If I see one more person check into the cinema to see that movie I want to watch I’m gonna cry. Someone’s just written a status calling Destination X a cheapie holiday after I saved up for two months to go there for one night. They’re still going though. For half a week. Good for them? Should I like that guy’s photo of the band I wanted to see but can’t or will my insincerity jump out of his notifications and bite him on the nose?
The above ramble is the sort of toxicity I have no time for. Oh wait, nope, I totally do. That’s the problem; it splurges and boils inside my skull as I rush to hide the worst parts of my brain from slopping out and burning a hole in the carpet. How awful am I for feeling down about other people having a nice time?
Solace comes from knowing that I’m certainly not alone; FOMO is well and truly a thing. Recently I told my partner I had FOMO and he asked if it was something to do with my period so if like him you’re not down with the terminology it stands for ‘the Fear of Missing Out.’ It’s rare to find someone who hasn’t experienced the dull ache of scrolling through holiday photos to the melancholy sound of rain pattering down the office window. Are you constantly being updated by a couple going to another event or restaurant and somehow not jumping for joy? This doesn’t mean you’re a bad friend or don’t want nice things for them. In fact, it’s not really about what they’re doing at all. It’s about you, solemnly glimpsing at the best of people’s lives as you sit alone in your pajamas at 6:15pm.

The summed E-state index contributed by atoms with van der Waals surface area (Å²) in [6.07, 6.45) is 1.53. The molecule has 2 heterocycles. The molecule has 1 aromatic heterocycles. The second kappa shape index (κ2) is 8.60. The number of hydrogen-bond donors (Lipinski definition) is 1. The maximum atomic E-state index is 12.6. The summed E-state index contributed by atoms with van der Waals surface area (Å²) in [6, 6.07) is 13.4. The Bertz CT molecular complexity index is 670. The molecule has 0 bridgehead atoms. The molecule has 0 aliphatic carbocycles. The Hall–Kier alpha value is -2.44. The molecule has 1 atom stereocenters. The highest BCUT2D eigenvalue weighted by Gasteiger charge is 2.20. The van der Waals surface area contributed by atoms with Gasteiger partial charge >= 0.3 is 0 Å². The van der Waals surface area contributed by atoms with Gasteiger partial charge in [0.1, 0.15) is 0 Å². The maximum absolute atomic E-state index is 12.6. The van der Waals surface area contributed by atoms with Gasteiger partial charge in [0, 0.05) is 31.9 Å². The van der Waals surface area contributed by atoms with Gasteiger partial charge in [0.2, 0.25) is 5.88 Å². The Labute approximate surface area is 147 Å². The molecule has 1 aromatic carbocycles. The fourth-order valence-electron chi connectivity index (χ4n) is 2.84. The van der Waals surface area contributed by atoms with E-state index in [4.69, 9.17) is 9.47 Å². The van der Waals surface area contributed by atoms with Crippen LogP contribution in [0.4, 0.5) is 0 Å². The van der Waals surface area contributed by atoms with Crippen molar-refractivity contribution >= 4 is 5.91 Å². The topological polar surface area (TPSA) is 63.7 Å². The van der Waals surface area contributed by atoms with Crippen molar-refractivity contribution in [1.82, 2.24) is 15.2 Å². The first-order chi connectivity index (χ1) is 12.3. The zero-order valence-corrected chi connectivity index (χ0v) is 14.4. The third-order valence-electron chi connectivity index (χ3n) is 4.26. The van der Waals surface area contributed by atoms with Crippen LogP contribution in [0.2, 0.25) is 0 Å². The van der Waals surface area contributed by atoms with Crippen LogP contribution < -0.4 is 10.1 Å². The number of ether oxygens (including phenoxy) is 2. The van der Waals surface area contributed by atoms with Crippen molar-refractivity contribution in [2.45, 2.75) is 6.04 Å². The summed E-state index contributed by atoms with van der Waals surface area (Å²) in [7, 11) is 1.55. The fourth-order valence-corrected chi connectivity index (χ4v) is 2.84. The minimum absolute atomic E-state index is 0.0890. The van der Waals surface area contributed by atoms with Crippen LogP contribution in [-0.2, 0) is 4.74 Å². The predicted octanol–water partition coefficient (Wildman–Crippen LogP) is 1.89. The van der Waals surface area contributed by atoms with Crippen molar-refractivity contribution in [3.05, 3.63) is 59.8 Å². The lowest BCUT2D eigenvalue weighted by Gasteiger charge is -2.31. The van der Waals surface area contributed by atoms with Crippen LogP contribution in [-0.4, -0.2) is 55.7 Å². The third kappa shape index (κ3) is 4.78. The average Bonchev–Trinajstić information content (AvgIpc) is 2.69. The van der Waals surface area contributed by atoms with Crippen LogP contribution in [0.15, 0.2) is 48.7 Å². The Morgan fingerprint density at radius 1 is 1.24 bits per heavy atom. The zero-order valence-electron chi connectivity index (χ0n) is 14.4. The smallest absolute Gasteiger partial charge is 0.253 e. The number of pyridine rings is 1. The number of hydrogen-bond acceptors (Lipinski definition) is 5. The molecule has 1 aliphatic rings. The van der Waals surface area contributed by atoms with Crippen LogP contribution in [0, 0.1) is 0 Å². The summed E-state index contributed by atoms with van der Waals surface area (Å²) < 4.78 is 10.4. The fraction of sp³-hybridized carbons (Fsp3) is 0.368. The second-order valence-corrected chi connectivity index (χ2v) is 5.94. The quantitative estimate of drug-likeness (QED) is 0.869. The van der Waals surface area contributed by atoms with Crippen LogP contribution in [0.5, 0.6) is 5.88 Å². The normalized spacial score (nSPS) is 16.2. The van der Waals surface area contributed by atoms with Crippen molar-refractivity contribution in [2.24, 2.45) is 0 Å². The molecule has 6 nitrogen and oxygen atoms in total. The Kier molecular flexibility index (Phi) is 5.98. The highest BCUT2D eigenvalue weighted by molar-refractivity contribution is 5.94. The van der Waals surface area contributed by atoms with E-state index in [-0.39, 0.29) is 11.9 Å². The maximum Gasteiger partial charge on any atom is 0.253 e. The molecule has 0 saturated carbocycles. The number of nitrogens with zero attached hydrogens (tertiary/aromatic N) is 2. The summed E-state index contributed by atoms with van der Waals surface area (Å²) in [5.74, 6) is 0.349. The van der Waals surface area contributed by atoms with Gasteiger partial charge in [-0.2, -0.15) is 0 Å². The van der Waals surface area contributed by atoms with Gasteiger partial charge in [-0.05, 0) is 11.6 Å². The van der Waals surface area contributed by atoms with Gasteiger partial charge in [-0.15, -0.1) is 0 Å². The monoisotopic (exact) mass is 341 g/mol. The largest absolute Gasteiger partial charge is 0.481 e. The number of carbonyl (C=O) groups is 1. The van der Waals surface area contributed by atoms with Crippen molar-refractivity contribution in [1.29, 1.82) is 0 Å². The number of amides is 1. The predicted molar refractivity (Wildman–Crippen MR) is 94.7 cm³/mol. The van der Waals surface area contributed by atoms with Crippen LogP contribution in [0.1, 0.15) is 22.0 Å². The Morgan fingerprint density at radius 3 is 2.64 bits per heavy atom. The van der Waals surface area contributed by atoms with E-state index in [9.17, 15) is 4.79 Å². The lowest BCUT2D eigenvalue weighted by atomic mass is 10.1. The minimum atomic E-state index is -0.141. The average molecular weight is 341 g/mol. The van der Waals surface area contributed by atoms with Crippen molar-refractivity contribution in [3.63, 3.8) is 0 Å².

Deep down, we all get that wearing pajamas at 6:15pm is awesome, right? Many articles have addressed FOMO simply as the fear millennials have that they should be having more fun, for example when not attending social events, but I think there’s more to it than that. As a generation we’re settling down later in life and seem to have never-ending opportunities in both our professional and personal lives (another pop-up event, really?). When I asked my friends it seemed like everyone was worried that they’re Less Social than they’re supposed to be yet preferring to spend more time at rented-home than you used to is totally natural. Binge-watching Netflix isn’t to be snarked at no matter how many ‘Oh, home alone again for the third night watching telly, must be getting old’ posts we read or share. It’s interesting we associate this sort of behaviour with an older generation; when me and my friend’s parents were in their twenties many of them had kids. Able to watch what you want on telly? Three nights in a row? No one to take to dance class?! Talk about having options!